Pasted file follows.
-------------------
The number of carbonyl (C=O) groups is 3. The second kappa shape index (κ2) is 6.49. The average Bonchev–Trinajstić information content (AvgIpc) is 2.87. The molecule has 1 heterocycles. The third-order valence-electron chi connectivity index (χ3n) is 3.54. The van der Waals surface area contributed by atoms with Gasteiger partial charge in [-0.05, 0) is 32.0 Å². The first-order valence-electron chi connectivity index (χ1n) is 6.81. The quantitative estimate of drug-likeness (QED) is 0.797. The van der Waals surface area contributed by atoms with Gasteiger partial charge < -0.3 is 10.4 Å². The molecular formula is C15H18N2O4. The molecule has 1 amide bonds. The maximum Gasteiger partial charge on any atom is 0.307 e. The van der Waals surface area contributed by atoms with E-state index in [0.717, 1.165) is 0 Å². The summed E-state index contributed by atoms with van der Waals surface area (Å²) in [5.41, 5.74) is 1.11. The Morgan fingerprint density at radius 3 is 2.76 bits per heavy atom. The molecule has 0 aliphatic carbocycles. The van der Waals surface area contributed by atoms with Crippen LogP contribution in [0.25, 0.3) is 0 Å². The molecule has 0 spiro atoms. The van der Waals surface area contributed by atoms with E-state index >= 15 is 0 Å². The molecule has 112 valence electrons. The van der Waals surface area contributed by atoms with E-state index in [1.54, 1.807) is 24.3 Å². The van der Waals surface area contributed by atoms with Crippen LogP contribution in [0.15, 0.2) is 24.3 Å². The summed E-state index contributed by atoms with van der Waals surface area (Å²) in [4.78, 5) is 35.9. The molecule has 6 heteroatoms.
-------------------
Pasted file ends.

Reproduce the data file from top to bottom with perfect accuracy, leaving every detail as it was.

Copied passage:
The number of carbonyl (C=O) groups is 3. The second kappa shape index (κ2) is 6.49. The average Bonchev–Trinajstić information content (AvgIpc) is 2.87. The molecule has 1 heterocycles. The third-order valence-electron chi connectivity index (χ3n) is 3.54. The van der Waals surface area contributed by atoms with Gasteiger partial charge in [-0.05, 0) is 32.0 Å². The first-order valence-electron chi connectivity index (χ1n) is 6.81. The quantitative estimate of drug-likeness (QED) is 0.797. The van der Waals surface area contributed by atoms with Gasteiger partial charge < -0.3 is 10.4 Å². The molecular formula is C15H18N2O4. The molecule has 1 amide bonds. The maximum Gasteiger partial charge on any atom is 0.307 e. The van der Waals surface area contributed by atoms with E-state index in [0.717, 1.165) is 0 Å². The summed E-state index contributed by atoms with van der Waals surface area (Å²) in [5.41, 5.74) is 1.11. The Morgan fingerprint density at radius 3 is 2.76 bits per heavy atom. The molecule has 0 aliphatic carbocycles. The van der Waals surface area contributed by atoms with Crippen LogP contribution in [0.25, 0.3) is 0 Å². The molecule has 0 spiro atoms. The van der Waals surface area contributed by atoms with E-state index >= 15 is 0 Å². The molecule has 112 valence electrons. The van der Waals surface area contributed by atoms with E-state index in [1.54, 1.807) is 24.3 Å². The van der Waals surface area contributed by atoms with Crippen LogP contribution in [0.15, 0.2) is 24.3 Å². The summed E-state index contributed by atoms with van der Waals surface area (Å²) in [4.78, 5) is 35.9. The molecule has 6 heteroatoms.